It’s fall, and I’m six years old. That puts us at 1996. Dad’s taking us home from an away game, and I’m still in my little league uniform. Dad’s been drinking, but we’re all playing that game we play, the one with no name, where we don’t say anything when he swerves into the other lane and lazily corrects himself. It doesn’t have a name, but I decide to give it one. It’ll be called Sit. We are to sit and listen to the radio as the Fugees version of “Killing Me Softly” plays, Lauryn Hill filling in all the car horns and shouted expletives with something sweet, something soothing. We are to act like there’s nothing overwhelming about the sourness coming from dad’s breath, my mom swatting his hand away as he tries to grab her leg as he weakly steers with the other hand. I feel like I am floating, anticipating something big and unknown.
No one says anything until Dad goes through his first red light. The intersecting car comes close enough where I can see the poorly-done fillings in the driver’s teeth as she screams. Her car misses us, but barely. Dad cranes his neck to tell us to calm the hell down, that he’ll turn this car around. I tell him that we’re already heading home, and he tells me to watch my goddamn mouth.
I’m letting the game slip away. Drew’s keeping it up, but I can see his knuckles go white from where he’s gripping his belt buckle, can watch as he buries his feet under the seat in front of him and holds on for dear life. Mom is beyond the game, I think. The mirror inside her sun visor is exposed, and the look on her face is more terrifying than the situation itself. It looks like she’s already been killed and is now being made to sit where she died, a simulacrum of a human being, the uncanny valley exposed, like a creepy robot–it’s close, but something’s off. You don’t know what, but it’s giving you the chills.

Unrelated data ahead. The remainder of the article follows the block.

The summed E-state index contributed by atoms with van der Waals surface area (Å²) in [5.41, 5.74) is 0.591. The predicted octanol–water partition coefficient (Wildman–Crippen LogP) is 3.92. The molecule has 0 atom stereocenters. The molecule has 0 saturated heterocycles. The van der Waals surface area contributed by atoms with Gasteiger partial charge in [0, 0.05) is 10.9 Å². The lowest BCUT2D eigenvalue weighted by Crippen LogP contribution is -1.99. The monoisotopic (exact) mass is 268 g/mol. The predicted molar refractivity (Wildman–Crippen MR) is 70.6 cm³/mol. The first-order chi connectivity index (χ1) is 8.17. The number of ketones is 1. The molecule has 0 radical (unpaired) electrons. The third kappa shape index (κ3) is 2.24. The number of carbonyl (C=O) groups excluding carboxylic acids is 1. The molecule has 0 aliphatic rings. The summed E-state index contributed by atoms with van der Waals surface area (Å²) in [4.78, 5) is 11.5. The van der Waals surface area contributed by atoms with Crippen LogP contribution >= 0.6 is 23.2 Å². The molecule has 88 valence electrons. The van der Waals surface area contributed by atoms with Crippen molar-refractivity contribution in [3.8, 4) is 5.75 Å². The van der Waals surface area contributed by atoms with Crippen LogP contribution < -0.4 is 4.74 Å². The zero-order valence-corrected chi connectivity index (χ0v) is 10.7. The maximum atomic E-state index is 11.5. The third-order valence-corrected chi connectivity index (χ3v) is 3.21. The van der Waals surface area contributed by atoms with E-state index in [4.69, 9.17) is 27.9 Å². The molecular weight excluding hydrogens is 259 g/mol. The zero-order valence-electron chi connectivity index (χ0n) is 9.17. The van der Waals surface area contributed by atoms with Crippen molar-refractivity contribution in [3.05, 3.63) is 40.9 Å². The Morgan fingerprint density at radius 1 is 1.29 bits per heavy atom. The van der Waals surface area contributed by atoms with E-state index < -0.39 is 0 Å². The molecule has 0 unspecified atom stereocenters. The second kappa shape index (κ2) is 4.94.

I get flashes inside my head. Images of me leaning forward and taking the wheel, my tiny hand turning it hard to the right, getting us to stop somehow, someway. My concept of driving is that a grownup gets in and then you sit in the backseat while they do the rest, watching the world stream by outside your window, doing that inexplicable thing that a certain generation of kids would do, making an invisible finger-man run in place, pretending to jump over fire hydrants and climb up buildings before leaping back down to the ground. So that’s what I do: I look outside my window. I reach my hand up, but the finger-man won’t come out.
Dad swings a wide left, so wide that he lops off the side mirror of a parked car, sending it skittering down the road like a mechanical cicada that’s had its wings clipped. I smash into Drew from the turn, without meaning to, and he channels his energy into pushing me away, telling me to fucking move. Dad tells us to shut our holes, but he can barely finish the word before he stops the car at a green light. He swings his car door open and vomits onto the pavement, the smell coming the moment it leaves him. Mom’s finally moving now, finally doing something other than just sitting, and she’s putting her hand on his back. It’s almost reassuring.
I look out my window, where the finger-man should be but isn’t. I raise my hand and find myself pulling my door handle. It won’t open–child locks. My mom tells me to sit down. Sit. I reach for the window handle and turn the manual crank. This model hadn’t gotten around to childproof windows.
Nicholas Olson is a freelance writer from Chicago now living in North Carolina. He was a finalist for Glimmer Train’s 2016 Very Short Fiction Award, his work was included in Crack the Spine’s sixteenth print anthology, and he’s been published in SmokeLong Quarterly, Fiction Southeast, Hobart, Literary Orphans, decomP, and other fine places. Read more at nicksfics.com.